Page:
To understand what genes tell us about human beings, it would be wise to start with what genes can tell us about the origins of human beings.
We can use genetic diversity as a way to measure the age of any species. Mutations – changes in the structure of genes – accumulate over generations. In other words, your brother or sister has more in common with you genetically than your grandad or grandma. Genetic diversity acts as a timekeeper and the time difference – i.e. intergenerational time – between any two family members is proportional to the genetic diversity between them.
Where we look for the mutations is crucial to our investigation. In most human cells, genes can “cross over” between paired chromosomes – thread-like structures which store genetic information – generating variation without mutation. Fortunately, there is an isolated corner of the genome where change can occur only through the accumulation of mutations, thereby giving us the perfect “molecular clock”.
Every cell possesses a subcellular structure called a mitochondrion that is used to generate energy. Mitochondria have their own mini-genome, with only thirty-seven genes. Strangely, mitochondrial genes resemble bacterial genes more than human ones. Some scientists believe that mitochondria originated from some ancient bacteria that invaded single cell organisms.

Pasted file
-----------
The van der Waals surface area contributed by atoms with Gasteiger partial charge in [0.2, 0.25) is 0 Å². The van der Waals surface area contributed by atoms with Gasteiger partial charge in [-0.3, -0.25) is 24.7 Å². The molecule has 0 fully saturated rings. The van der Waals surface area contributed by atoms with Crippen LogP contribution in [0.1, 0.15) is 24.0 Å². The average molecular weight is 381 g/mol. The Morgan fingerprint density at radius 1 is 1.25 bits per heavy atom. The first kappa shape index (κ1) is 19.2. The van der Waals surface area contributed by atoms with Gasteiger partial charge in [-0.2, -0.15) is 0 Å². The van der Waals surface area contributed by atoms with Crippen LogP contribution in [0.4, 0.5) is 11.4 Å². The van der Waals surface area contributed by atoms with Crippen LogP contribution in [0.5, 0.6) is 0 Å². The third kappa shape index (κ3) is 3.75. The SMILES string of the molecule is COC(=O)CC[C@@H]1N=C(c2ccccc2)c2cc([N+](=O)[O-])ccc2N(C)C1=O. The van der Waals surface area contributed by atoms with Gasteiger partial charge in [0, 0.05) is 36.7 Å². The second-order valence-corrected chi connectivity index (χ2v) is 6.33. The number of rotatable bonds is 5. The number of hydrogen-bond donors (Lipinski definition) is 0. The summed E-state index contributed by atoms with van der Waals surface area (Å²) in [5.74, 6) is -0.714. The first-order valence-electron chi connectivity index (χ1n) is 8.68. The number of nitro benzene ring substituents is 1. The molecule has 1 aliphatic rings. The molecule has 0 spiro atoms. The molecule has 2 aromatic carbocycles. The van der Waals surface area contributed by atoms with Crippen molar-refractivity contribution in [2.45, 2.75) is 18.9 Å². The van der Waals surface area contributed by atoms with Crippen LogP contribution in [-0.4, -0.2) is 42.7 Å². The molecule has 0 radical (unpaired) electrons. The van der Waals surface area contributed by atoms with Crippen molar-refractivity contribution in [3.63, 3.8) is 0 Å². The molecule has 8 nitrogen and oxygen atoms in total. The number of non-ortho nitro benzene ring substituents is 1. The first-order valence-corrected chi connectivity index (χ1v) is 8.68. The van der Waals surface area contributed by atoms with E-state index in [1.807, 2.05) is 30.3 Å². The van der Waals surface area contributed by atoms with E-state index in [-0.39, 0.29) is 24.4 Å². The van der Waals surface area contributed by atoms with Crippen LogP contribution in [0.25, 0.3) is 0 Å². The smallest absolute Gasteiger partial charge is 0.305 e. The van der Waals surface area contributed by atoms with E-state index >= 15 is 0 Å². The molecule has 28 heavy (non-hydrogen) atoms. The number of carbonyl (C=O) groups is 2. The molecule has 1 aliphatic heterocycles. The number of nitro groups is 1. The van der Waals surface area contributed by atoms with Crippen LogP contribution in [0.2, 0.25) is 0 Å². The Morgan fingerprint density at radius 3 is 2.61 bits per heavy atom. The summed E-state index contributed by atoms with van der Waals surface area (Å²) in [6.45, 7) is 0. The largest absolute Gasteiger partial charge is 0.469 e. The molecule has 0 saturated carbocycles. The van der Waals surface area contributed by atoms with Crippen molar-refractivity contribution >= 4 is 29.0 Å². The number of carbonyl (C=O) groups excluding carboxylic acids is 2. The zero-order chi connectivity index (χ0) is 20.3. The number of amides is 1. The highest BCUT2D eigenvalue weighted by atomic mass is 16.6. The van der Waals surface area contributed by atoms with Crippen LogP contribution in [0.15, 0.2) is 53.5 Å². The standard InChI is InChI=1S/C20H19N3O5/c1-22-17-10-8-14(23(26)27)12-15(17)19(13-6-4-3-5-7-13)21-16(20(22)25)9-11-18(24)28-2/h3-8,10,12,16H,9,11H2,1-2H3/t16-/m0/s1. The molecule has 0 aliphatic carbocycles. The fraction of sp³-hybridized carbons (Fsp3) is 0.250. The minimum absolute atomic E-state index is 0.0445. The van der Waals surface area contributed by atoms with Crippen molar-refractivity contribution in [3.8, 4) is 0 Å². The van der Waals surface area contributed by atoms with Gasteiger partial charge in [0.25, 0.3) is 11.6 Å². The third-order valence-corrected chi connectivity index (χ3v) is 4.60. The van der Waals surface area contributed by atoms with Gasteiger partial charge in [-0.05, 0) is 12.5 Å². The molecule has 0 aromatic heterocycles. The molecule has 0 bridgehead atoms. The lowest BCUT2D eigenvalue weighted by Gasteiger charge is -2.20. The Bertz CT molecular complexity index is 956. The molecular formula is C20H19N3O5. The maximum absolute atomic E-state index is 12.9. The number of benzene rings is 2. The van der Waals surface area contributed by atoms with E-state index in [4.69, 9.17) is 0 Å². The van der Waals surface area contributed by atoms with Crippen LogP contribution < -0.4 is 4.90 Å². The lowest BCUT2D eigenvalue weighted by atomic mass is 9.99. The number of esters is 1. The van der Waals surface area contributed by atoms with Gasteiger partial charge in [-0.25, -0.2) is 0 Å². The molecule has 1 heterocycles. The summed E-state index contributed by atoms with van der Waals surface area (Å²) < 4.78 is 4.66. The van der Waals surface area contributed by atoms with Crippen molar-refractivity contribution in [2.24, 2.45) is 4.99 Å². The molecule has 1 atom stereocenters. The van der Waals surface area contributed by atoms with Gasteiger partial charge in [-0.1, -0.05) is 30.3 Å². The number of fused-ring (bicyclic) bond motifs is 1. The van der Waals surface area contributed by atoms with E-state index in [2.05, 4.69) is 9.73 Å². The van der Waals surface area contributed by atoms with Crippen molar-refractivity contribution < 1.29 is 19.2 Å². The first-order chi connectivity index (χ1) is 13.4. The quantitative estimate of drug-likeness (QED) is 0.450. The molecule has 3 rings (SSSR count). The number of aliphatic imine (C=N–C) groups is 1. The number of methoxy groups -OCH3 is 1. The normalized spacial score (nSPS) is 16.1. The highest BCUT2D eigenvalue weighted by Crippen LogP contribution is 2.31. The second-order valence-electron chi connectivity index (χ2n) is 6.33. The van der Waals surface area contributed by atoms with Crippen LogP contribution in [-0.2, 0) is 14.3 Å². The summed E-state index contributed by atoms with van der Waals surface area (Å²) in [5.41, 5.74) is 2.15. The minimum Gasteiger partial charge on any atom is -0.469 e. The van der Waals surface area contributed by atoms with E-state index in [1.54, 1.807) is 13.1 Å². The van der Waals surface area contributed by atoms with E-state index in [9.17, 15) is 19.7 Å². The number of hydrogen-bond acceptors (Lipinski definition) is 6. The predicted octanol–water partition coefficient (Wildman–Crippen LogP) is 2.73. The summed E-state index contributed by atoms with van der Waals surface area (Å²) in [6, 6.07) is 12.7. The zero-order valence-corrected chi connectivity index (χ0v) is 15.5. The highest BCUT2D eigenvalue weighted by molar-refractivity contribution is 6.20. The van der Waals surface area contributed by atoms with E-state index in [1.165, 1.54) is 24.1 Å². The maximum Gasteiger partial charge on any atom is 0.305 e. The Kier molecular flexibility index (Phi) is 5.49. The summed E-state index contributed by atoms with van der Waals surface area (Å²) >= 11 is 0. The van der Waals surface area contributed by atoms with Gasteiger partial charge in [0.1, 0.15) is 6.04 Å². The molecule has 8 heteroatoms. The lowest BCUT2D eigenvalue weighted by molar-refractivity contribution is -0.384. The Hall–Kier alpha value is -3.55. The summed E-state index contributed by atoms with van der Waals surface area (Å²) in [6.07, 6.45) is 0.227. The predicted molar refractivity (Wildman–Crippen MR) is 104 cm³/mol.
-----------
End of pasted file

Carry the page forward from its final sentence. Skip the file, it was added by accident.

In almost an identical manner to how Venom forms an alliance with Eddie Brock, these bacteria formed a symbiotic alliance with the host; they provided energy, but used the organisms cellular environment for nutrition, metabolism and self defence. The genes within mitochondria are left over from this ancient symbiotic relationship. Mutations in mitochondrial genes are passed intact across generations, and they accumulate over time without crossing over, making the mitochondrial genome an ideal genetic timekeeper.
So what did we find out about our past from the mitochondrial genome? First, we are not so different from each other. You may look at chimpanzees and think that they all look the same but in fact, they are probably looking at us and thinking the exact same thing and they are closer to the truth than we are. The difference between human genomes is less than that of chimpanzees. We are only two hundred thousand years old after all, which on the scale of evolution is negligible. In contrast, dinosaurs existed for approximately 179 million years.
Second, we all came from the same place, somewhere in sub-Saharan Africa and some of our ancestors then migrated northward and eastward to populate the Middle East, Europe, Asia, and the Americas. There is less genetic variation the further away you go from Africa. Each small group of people that broke away to find new land, took only a sample of the parent population’s genetic diversity.
Lastly and most significant of all, all humans have inherited their mitochondria from their mothers. This means we can trace our mitochondrial lineage to a single human female who existed in Africa about two hundred thousand years ago. She is the common mother of our species. While we do not know what she looked like, her closest modern relatives are the women of the San tribe from Botswana or Namibia. To put it plainly, we are all just part of one big family.
Inspiration: Siddhartha Mukherjee’s The Gene: An intimate history
Image credit: Shinyoung Kim